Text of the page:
Page 3 of 4 FirstFirst 1234 LastLast
Results 21 to 30 of 39
  1. Collapse Details
    #21
    Nosey Penguin
    Join Date
    Jul 2007
    Posts
    3,587
    Default
    Quote Originally Posted by tasialabastro View Post
    IMO, if you can get the job done, it doesn't matter what your process is.
    I agree. Everyone has their own process and as long as the end product is desirable I don't care how they do it. For me when I read the script I hope that the character will be well defined, that way it is easy to portray that person. If it is more vague, then I take the time to decide how this person would act and then I do so. The thing is, you have to ACT like someone else, but make the audience believe you ARE someone else. And therein lies the debate of whether or not to ACT or BECOME.

    Quote Originally Posted by GageFX View Post
    (Mostly because most actors are brainwashed goofballs like Tommy and Penguin. )
    I will accept that.


    Reply With Quote
     

  2. Collapse Details
    #22
    Bronze Member GageFX's Avatar
    Join Date
    Feb 2006
    Location
    Los Angeles, CA
    Posts
    1,669
    Default
    All my major characters are well defined and the actors know the complete history of the character as they go in. It takes a very small character in one of my films for me to not know exactly what led them to where they are in the story. Alex is one of those characters. I started to write his story, then I decided I didnt care. It didnt matter. And I also figure that will give that actor some room to bring something of his own creation to the character. 99.9% of the time, however, who the character is and what led them there is integral to the story and the universe it exists in. It's not up to the actor to CREATE who the character is, it's up to them to PORTRAY who the character is.


    Reply With Quote
     

  3. Collapse Details
    #23
    Actor!!!!!! Tom Marshall's Avatar
    Join Date
    Jul 2006
    Location
    Los Angeles, CA
    Posts
    7,237
    Default
    Quote Originally Posted by GageFX View Post
    It's not up to the actor to CREATE who the character is, it's up to them to PORTRAY who the character is.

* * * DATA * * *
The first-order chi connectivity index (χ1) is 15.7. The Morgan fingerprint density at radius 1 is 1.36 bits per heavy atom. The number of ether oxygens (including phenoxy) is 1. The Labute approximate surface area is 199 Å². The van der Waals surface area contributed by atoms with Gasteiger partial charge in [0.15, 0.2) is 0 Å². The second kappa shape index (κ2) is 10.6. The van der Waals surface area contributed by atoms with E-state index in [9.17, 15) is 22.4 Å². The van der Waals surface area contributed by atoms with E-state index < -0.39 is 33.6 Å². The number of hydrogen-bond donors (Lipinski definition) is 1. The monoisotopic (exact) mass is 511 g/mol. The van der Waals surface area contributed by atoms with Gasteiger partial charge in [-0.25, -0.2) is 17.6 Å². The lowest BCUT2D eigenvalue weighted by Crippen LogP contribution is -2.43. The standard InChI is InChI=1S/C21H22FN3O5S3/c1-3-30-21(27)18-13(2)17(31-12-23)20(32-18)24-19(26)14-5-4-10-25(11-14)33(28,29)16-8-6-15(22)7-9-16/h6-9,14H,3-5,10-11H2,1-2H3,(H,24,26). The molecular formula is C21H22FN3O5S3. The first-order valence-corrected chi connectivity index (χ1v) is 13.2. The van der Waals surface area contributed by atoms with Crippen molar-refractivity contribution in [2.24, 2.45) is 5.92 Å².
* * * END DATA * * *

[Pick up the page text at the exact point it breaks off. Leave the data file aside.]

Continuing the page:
I don't agree with that. The actor has to have creative input in order to bring a character to live. If he or she has no input, then that will manifest itself in the final product. I'm not saying create something from scratch, but he or she still has to have a lot of input to fill in the blanks.
    Actor / Musician


    Reply With Quote
     

  4. Collapse Details
    #24
    Bronze Member GageFX's Avatar
    Join Date
    Feb 2006
    Location
    Los Angeles, CA
    Posts
    1,669
    Default
    If there are blanks. The more the actor blindly (for his own artistic amusement) brings to the character, the more he alters the world the screenwriter painstakingly created.

    Now, that's not to say that there cant be creative collaboration to change the character after the fact if that is the desire of the director and/or producer, but it shouldnt be the actor's place to assume he is free to do so.

    Again, I'm hiring you to ACT, not to WRITE.


    Reply With Quote
     

  5. Collapse Details
    #25
    Actor!!!!!! Tom Marshall's Avatar
    Join Date
    Jul 2006
    Location
    Los Angeles, CA
    Posts
    7,237
    Default
    I'm not referring to blind interpretation. Yes, every choice should be made that will accurately reflect the character and be true to that character.

    That being said, on an episode of "Inside the Actor's Studio", Johnny Depp talks about how he played Ichabod Crane as a pre-pubescent girl. That was his choice and Burton certainly went along with it or it wouldn't have worked.
    Actor / Musician


    Reply With Quote
     

  6. Collapse Details
    #26
    Bronze Member GageFX's Avatar
    Join Date
    Feb 2006
    Location
    Los Angeles, CA
    Posts
    1,669
    Default
    You're also talking about Hollywood's most eccentric directors as well as actors and an extremely gifted actor who, I believe, is often hired for what he can bring to the character. That is certainly not the norm.

    Also, Woody Allen is known for barely even directing his actors, letting them do what they do, however it is safe to say that Woody Allen's films are barely watchable, usually only attended by Woody Allen fans. Match Point was marketed as something that looked nothing like a Woody Allen film, but was completely. I think the reason it was marketed that was was because they knew "Woody Allen" might drive more people away than it attracts.

    Now, if I have a male character and an actor decides to play it as a 12 yr old girl because that's what he "sees", or whatever, then it either changes or I change actors. Also, I'm sure Burton goes in with very empty characters in order for the gaps to be filled with his LONG TIME collaborators.

    Most of my characters are the way they are. No interpretation. I do have one character in my current script who I have not written a history for because I am interested to see what someone can bring to it.

    What you are suggesting happens far less than you would think.


    Reply With Quote
     

  7. Collapse Details
    #27
    Nosey Penguin
    Join Date
    Jul 2007
    Posts
    3,587
    Default
    This is interesting for me since I write and act. When I write, like Gage, I know everything about my characters: where they are from, what they've done, their birthday, social security number and mother's maiden name. Even if it has nothing to do with the story being played out, there is a whole underlying backstory that I create with affairs and things that have made the characters who they are in the story. The actor should take that backstory and portray the character accordingly.